Babu Ram And Ors vs Sate Of Punjab on 5 March, 1998
Bench: G Nanavati, V Khare
BABU RAM AND ORS.
SATE OF PUNJAB
DATE OF JUDGMENT: 05/03/1998
G.T. NANAVATI, V.N. KHARE
J U D G M E N T
The three appellants were tried in the court of Sessions, Behinds in Sessions Case No.73 of 1987 for the offence punishable under Section 302 read with Section 34 IPC. The charge against them was that appellant No.2 – Krishna Devi, the mother-in-law of Santosh Rani, poured kerosene on her and Babu Ram, the father-in-law, threw a lighted match stick on her and when Santosh Rani was trying to run out of the room, her husband – Rajinder Kumar – appellant No.3 had tried to bold the door. It was also the prosecution case that all the three had set her on fire because they felt that sufficient dowry was not to her by her parents.
The defence of appellant – Babu Ram was that he was not in the house at the relevant time as he had already left at about 8.30 a.m. for the shop in which he was working. Krishna Devi’s defence was that she was washing clothes in the court yard of their house and was not present in the room on the first flow where the incident of the burning had taken place. The defence of the husband was that he was taking bath on the ground floor at that time. The trial court believed the pleas of Babu Ram and Krishna Devi but disbelieved the explanation to Rajinder Kumar. It, therefore, acquitted Babu Ram and Krishna Devi but convicted Rajinder Kumar of the offence punishable under Section 302 IPC.
Rajinder Kumar filed Criminal Appeal No.389-DB/88 before the High Court challenging his conviction. The State also filed Criminal Appeal NO.138/89 challenging the acquittal of Babu Ram and Krishna Devi. Both the appeals were heard together by the High Court and by a common judgment they were disposed of. The High Court confirmed the conviction of Rajinder Kumar and also set aside the acquittal of Babu Ram and Krishna Devi as it held that both the dying declarations made by Santosh Rani were true and there was no good reason to disbelieve them. Aggrieved by their conviction, all the appellants have filed this appeal. It was submitted by the learned counsel for the appellants that Santosh Rani could not have made the dying declaration as she could not have been in a fit state of mind as she had received 60% burns and was given an injection of Morphin about an hour before her dying declaration was recorded. However, this contention cannot be accepted in view of the categorical evidence of the Doctor who has stated that she was in a fit state of mind when she made the statement. The Judicial Magistrate, who recorded the dying declaration, has also stated that he had enquired from the Doctor whether she was in a fit state of mind and after Doctor Garg certified her to be so and finding her fit he had recorded the statement.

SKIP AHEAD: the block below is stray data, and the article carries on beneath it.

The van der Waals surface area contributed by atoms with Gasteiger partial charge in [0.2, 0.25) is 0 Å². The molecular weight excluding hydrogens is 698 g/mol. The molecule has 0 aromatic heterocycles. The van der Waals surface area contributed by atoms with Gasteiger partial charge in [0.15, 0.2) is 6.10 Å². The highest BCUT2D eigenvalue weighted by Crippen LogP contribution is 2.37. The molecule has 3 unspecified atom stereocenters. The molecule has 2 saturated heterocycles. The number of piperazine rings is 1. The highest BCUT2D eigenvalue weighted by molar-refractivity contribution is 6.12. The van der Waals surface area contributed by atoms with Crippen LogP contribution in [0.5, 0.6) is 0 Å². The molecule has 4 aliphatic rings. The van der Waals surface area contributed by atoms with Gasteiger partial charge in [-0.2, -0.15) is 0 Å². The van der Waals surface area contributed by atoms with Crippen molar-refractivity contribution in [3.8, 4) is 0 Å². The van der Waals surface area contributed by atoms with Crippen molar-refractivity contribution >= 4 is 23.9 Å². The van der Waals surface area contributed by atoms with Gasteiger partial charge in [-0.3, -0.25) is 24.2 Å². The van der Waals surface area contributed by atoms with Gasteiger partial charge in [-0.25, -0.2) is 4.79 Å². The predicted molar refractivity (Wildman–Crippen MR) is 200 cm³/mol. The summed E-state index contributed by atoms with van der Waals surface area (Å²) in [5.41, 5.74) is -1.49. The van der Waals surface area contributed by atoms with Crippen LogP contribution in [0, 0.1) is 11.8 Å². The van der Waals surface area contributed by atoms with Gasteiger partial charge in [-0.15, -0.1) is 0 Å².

We, therefore, see no reason to doubt the genuineness of the dying declaration – Ex.PG/1. The second dying declaration – Ex.PH was recorded by ASI, Jagdish Singh, sometime after the dying declaration Ex.PG/1 was recorded by the Judicial Magistrate. In that dying declaration also, Santosh Rani had given the same version. In fact, it was recorded as the First Information Report and subsequently treated as dying declaration after she had died. We are, therefore, of the opinion that the High Court was right in relying upon both the dying declarations. In the two dying declarations, what Santosh Rani had stated was that her mother-in-law had poured kerosene over her and the father-in-law had thrown a lighted match stick and set her on fire. The only part stated to have been played by the husband was that when she was truing to go out of the room, he had attempted to bolt that door so as to prevent her from going out of the house. Therefore, even accepting the two dying declarations as (****) , it cannot be said with reasonable certainty that the husband was also a party to the commotion of the offence. The version of the husband was that at the time of the incident, he was taking bath on the ground floor. It, therefore, appears that on coming to know that sometime had happened on the first flow, he went there and seeing her in flames, he had tried to bolt the door with a view to prevent he outsiders from commit to know about the incident. Nothing else was alleged against the husband. The evidence against the husband was thus not sufficient to warrant his conviction under Section 302 read with 34 IPC. This aspect has been overlooked by the High Court.
We, therefore, dismiss the appeal of Babu Ram and Krishna Devi and allow the appeal of Rajinder Kumar, Appellant – Rajinder Kumar is acquitted of the charge levelled against him and his bail bonds are ordered to be cancelled. Appellants – Babu Ram and Krishna Devi were also released on bail during the pendency of the appeal. Their bail is cancelled and they are ordered to surrender to custody to serve out the remaining part of the sentence.